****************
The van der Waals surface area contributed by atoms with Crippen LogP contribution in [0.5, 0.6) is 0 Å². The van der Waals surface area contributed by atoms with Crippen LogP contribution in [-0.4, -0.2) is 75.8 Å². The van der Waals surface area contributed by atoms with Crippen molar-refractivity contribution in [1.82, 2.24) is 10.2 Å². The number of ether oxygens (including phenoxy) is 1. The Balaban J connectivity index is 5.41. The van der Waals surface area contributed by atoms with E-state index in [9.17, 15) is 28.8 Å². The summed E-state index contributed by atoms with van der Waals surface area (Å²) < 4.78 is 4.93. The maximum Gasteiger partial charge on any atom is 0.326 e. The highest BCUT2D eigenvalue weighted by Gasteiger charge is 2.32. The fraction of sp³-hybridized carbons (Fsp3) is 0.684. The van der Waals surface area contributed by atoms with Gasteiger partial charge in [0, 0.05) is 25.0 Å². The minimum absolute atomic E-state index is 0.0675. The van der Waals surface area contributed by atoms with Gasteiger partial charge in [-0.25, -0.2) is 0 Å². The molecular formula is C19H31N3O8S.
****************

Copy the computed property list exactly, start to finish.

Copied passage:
The van der Waals surface area contributed by atoms with Crippen LogP contribution in [0.5, 0.6) is 0 Å². The van der Waals surface area contributed by atoms with Crippen LogP contribution in [-0.4, -0.2) is 75.8 Å². The van der Waals surface area contributed by atoms with Crippen molar-refractivity contribution in [1.82, 2.24) is 10.2 Å². The number of ether oxygens (including phenoxy) is 1. The Balaban J connectivity index is 5.41. The van der Waals surface area contributed by atoms with E-state index in [9.17, 15) is 28.8 Å². The summed E-state index contributed by atoms with van der Waals surface area (Å²) < 4.78 is 4.93. The maximum Gasteiger partial charge on any atom is 0.326 e. The highest BCUT2D eigenvalue weighted by Gasteiger charge is 2.32. The fraction of sp³-hybridized carbons (Fsp3) is 0.684. The van der Waals surface area contributed by atoms with Gasteiger partial charge in [0, 0.05) is 25.0 Å². The minimum absolute atomic E-state index is 0.0675. The van der Waals surface area contributed by atoms with Gasteiger partial charge in [-0.25, -0.2) is 0 Å². The molecular formula is C19H31N3O8S.